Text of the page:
Black civil war women with an American flag

The ‘Unseen Power’ of Silenced Black Women During the Civil War

Through her archival work, a Duke historian revives hidden stories of the Civil War era.

This article was published on Global Affairs on September 13, 2019 (LINK).

By Alexis Owens

For Thavolia Glymph, spending days in government archives – searching for one detail – can be worth it to help tell forgotten and dismissed narratives of the lives of Black women who labored during the Civil War.

“The documentation is here, and we’ve just ignored it,” said Glymph, a professor of history and law at Duke University.

On Sept. 4, Glymph gave the first lecture of the Wednesday at the Center series. Her talk titled “Civil War Refugee Camps: Camp ‘Commandants’ and Black Woman and Children,” chronicled a few of the numerous untold stories and experiences of Black women who lived, worked and raised families during the Civil War.

Throughout the lecture, Glymph allowed her research to speak volumes about those untold stories. Glymph shared accounts from an overwhelming history filled with the trauma that both Black women and Black children endured during the Civil War, as well as their triumphs.

Glymph is the author of “Out of the House of Bondage: The Transformation of the Plantation Household,” “The Women’s Fight: The Civil War’s Battles for Home, Freedom, and Nation” and other works.

I insist we put African American Union women back in the Civil War story. They didn't just fight for their freedom, they fought for our nation." -Thavolia Glymph

“I explore what it means to ‘listen’ to the sounds of violence that accompanied the project of making freedom and, simultaneously, what anthropologist Nancy Hunt calls the ‘hushing of sound’ and what Rob Nixon terms ‘unofficial hostilities’ and their lingering impact into the 21st century,” Glymph said.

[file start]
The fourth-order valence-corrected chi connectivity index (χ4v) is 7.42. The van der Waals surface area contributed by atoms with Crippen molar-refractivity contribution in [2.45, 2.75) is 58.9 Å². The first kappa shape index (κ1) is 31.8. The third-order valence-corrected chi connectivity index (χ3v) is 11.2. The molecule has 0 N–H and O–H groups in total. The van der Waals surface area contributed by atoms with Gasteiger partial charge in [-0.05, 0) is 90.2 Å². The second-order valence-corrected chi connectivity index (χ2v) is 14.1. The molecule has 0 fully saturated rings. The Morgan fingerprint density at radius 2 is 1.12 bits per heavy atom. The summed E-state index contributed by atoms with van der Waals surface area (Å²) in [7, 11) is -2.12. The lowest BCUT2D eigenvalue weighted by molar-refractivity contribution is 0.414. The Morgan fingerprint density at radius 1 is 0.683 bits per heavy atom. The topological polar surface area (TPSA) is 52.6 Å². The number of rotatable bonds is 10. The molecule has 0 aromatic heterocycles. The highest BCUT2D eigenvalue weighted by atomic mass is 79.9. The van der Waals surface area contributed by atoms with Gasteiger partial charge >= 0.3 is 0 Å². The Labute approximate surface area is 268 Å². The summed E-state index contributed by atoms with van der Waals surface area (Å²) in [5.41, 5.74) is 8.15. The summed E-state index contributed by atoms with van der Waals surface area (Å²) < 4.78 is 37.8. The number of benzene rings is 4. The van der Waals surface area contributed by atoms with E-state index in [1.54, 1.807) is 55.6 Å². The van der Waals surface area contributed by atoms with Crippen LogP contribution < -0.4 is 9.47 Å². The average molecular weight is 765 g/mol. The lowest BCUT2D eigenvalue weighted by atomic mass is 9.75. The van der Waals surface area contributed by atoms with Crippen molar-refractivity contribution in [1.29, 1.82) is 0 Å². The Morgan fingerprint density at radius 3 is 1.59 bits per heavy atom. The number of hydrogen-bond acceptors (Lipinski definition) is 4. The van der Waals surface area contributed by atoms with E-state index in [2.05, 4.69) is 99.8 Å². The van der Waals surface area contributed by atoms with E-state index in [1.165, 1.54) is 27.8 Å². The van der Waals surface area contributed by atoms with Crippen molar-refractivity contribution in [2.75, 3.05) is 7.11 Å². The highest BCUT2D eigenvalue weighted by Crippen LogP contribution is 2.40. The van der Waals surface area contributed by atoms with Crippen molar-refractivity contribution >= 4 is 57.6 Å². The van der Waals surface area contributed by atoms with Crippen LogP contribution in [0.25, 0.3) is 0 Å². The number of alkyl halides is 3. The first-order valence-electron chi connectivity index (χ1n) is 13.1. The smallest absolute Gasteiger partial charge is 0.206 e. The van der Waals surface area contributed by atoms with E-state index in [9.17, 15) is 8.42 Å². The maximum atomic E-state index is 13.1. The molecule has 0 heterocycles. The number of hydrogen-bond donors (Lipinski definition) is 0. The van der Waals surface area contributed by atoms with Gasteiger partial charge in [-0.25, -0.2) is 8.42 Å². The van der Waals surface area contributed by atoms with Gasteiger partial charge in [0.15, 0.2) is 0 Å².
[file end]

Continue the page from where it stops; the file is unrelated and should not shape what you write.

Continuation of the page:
The stories Glymph read emphasized key moments in Black women’s lives that showed how their contributions to the war were devalued and slowly erased from the dominant historical narrative. Because some of these women applied for pensions as soldiers’ widows through the federal government, “immense records” are available through the U.S. National Archives. Glymph’s work also uses wartime documents from the treasury, war and state departments, and the previous Bureau of Refugees, Freedmen and Abandoned Lands.

Those stories reveal negative representations of Black women, unfair treatment, underpaid labor, as well as discriminatory state policies and practices. This is a history that Black women are far too familiar with, but the pattern of dominant history often excludes these details.

During the talk, Glymph told the story of U.S. Navy nurse, Ann Stokes (née Bradford), and the unceasing obstacles she faced while trying to receive a well-deserved pension from her work tending wounds and comforting soldiers during the war.

Stokes was an escaped slave, and she was one of the first women to enlisted as active-duty personnel in the Navy during the Civil War. She resigned from her position in October 1864 and later sought a widow’s pension. In 1890, she applied to alter an invalid pension in her own name based on her service as a Union army nurse. She was qualified for a pension after resigning, but the process was complicated due to her inability to be able to read and write. She was also put through an exhausting process that would first lead her to be denied her pension.

Though Stokes died from “disease of heart and rectum,” Glymph argues the strenuous work Stokes performed as a nurse contributed to her death in 1903.

Like many other Black women applying for duly earned pensions in the Civil War era, Stokes experienced excessive scrutiny of her personal records, body and details of her personal life. Examiners even questioned family members and neighbors, only to discredit their accounts that supported Black women as “unreliable.”

The violence Black women experienced during the war often occurred “out of sight,” to borrow from Nixon, and was normalized.

“Some would say Stokes died of old age,” Glymph said. “I like to think of Stokes’s death as a death of slow violence.”

Wednesdays at the Center is a free, weekly public lecture series held every Wednesday at noon in the Ahmadieh Family Conference Hall at the John Hope Franklin Center (2204 Erwin Road, Room 240). The series is sponsored by the John Hope Franklin Center and the Duke University Center for International and Global Studies.